Do You Want to Join the Party?

Kang Mi Jin  |  2012-09-07 10:54
A recent sexual assault case involving a seven year old girl in Naju, an agricultural city southwest of Gwangju in South Korea, has elicited nationwide shock. The response has been urgent and vitriolic. It was all too much for one group of mothers in Seoul; they took to the streets to demand that the government and police do more to protect children from sexual abusers.

As is already the case in so many areas of the developed world, many parents are now becoming afraid to let their children walk to school alone, praying for the day to come where they are old enough to protect themselves. Indeed, some may even imagine that if their daughters were in the army, a place far from the dangers on the street, they might be able to breathe a sigh of relief. Alas though, that is not the case. Female soldiers in North Korea, who are some of the most enterprising people in society and among those most keen to get ahead, frequently fall prey to their superior officers. This is a serious problem in the North, even though it calls itself a country where 'sexual purity’ is a lauded virtue.

In North Korea, abusing authority for sexual gain is officially punishable by up to two years hard labor. The punishment can be up to five years when the offence leads to severe damage. However, it is particularly easy for political commissars in military units to skillfully evade the long arm of the law and commit forms of sexual abuse which go unpunished.

A lot of the North Korean women who graduate from middle school but do not go on to university enter the military in order to avoid being sent to work on farms or having to otherwise worry about how to make ends meet. They see the army as a way to turn their lives around, but North Korea appears to regard its female soldiers as a resource and does little to protect them from sexual abuse. As such, many are subjected to regular harassment from their own superior officers.

The most gratuitous abuse takes place when the time comes to join the Chosun Workers’ Party (KWP). To enter the KWP is akin to beginning a new life. It is a monumentally significant event, one which can determine the fate of not only oneself but one’s children as well. Though the privileges of Party membership are said to have diminished these days, it is still essential for anybody aspiring to university, a good job or life as a Party cadre when their time in uniform is done.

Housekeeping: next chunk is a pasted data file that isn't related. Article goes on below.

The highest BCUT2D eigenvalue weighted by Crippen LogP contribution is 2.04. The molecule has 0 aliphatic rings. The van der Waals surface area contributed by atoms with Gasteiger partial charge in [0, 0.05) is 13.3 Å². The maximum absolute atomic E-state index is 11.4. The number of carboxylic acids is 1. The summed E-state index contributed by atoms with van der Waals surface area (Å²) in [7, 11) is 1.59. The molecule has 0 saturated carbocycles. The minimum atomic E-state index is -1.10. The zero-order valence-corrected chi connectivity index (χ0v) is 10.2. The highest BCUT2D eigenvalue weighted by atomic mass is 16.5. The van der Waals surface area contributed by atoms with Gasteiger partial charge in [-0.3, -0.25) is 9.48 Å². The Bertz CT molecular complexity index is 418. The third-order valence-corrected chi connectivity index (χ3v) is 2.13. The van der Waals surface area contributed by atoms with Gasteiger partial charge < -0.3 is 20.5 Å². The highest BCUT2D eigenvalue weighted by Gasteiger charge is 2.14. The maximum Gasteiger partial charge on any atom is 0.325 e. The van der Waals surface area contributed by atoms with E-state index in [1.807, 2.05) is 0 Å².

The process is one in which female soldiers literally risk their lives, with bribes and sexual favors exchanging hands left, right and center. How is a woman, a girl, really, who was in the army by the age of 17, supposed to repel the sexual advances of a superior officer, especially when that person holds the key to the Party?

One obvious result is pregnancy. Shortages of contraceptives drive up the risk of falling pregnant, and those who do often seek out unqualified civilian ‘doctors’ to perform abortions. When even that fails, for want of a better word, the punishment can only be dishonorable discharge from the military, something which stays on the woman's personal record for life.

For attractive female soldiers who get a lot of attention from those around them, these sexual advances have real consequences. Those who cannot adapt to the system are subjected to unseen discrimination and pressure. If a complaint is made to a higher office and the case gains traction it is technically possible for the commanding officer to be punished, but such cases are too rare to mention.

One defector, a former soldier in a Hamheung-based unit, told the following story, “The political commissar gathered all us women together to explain that ‘this month a few will be granted entry into the Party’. He told us that people are sure to get discharged as well, but that he didn’t yet know whom. Refusal or resistance would be met with punishment, we knew, so nobody could look the other way.”

Another defector who was once in 9th Corps told another interesting story along similar lines, saying, “I witnessed a brawl between two women who had been in a sexual relationship with the political commissar. They replaced the unit commander after that, but it didn’t stop the sexual liaisons at all.”

There are a number of chronic social factors underlying sexual abuse in South Korean society. It’s the same in North Korea; simply, the triggers are different. There, the murky and corrupt process of entering the Party is just one way in which the perfect conditions for the perpetration of sexual abuse are created.
 
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